[Beowulf] small cluster cooling / beer fridges
Robert G. Brown
rgb at phy.duke.edu
Thu Sep 25 17:04:33 EDT 2008
On Thu, 25 Sep 2008, Ellis Wilson wrote:
> Very neat link.
> This is just a thought, but with the advent (or recent popularity) of
> "green buildings", could one use the same technique to keep large stores
> of computers cool? That is, could one run a series of pipes deep
> (100-500ft) into the ground, maybe fill them with antifreeze or
> something more fun that won't freeze and circulate it to cool a room?
> It seems to me that if this would work all costs would be quickly
> amortized and would save money versus A/C in the long run.
> I guess this question is directed at physicists on the list since I
> don't fully appreciate/understand all the nuances of heat transfer.
This is called (in various incarnations) "geothermal cooling" and
actually exists. The pipes don't have to be that deep, and water works
fine. However, it takes a LOT of foresight to build this in when one
first builds e.g. a house or business, and it isn't cheap. It takes
years to recover your amortized investment.
For a house or medium use building it is doable -- the building at the
Duke Marine Lab is "gold" on some ecofriendly scale or another and has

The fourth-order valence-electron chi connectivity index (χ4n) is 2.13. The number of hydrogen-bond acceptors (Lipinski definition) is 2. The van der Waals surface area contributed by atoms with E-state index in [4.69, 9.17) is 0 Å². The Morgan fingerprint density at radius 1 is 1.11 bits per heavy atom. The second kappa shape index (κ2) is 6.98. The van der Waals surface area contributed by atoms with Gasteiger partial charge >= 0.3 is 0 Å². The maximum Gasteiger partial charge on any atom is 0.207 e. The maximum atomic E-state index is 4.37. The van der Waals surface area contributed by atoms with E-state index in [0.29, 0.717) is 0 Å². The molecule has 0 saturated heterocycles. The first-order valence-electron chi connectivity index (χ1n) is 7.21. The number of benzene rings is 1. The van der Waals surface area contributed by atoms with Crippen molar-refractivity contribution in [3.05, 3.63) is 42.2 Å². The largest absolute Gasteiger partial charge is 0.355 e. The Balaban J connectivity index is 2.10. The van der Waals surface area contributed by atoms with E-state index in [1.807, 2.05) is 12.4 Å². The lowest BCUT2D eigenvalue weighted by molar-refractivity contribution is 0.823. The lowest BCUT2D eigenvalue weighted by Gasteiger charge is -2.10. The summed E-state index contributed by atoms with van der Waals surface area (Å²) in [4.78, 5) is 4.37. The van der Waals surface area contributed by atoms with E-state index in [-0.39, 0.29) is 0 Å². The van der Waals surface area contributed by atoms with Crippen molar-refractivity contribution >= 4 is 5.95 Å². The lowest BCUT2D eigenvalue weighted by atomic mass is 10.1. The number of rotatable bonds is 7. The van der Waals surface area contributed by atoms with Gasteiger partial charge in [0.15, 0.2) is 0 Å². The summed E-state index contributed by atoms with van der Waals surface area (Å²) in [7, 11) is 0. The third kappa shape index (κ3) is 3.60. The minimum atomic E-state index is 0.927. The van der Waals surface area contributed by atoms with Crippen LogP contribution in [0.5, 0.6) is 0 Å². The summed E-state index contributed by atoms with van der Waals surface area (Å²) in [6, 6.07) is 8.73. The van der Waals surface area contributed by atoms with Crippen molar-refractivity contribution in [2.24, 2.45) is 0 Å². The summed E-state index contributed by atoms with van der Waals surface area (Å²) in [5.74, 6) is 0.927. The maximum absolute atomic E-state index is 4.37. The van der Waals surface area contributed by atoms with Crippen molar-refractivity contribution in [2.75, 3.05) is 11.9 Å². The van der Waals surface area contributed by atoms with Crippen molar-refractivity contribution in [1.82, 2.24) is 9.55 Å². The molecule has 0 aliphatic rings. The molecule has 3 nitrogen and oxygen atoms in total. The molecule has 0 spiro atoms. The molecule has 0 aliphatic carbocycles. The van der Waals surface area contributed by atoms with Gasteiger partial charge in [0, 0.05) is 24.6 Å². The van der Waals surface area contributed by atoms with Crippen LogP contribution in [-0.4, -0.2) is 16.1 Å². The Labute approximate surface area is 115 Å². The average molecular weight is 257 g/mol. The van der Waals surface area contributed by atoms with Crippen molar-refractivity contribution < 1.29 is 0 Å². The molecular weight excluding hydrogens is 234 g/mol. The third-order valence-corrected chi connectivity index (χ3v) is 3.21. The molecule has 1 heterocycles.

geothermal AC, a roof covered with solar cells, flushless urinals, and
sinks in the bathrooms that "spritz" your hand with water when you
wiggle them, no more. A showcase, of course (The Repass Ocean
Conservancy Center). But not cheap.
> Greg Matthews wrote:
>> Robert G. Brown wrote:
>>> On Thu, 18 Sep 2008, Mark Kosmowski wrote:
>>>>> Questions (same RGB asked):
>>>>> What environmental conditions should such an office have?
>>>>> 1.5ton A/C?
>>>>> 4kW capable wiring?
>>>>> Beer keg refrigerator?
>>>>> How many air vent and drip holes on the walls, ceiling and windows?
>> I'm really amazed no-one has mentioned project e.u.n.u.c.h.
>> which was briefly famous a few years ago.
>>> No, just use the smaller fridge as a beer cooler, as God and nature
Robert G. Brown Phone(cell): 1-919-280-8443
Duke University Physics Dept, Box 90305
Durham, N.C. 27708-0305
Book of Lilith Website: http://www.phy.duke.edu/~rgb/Lilith/Lilith.php
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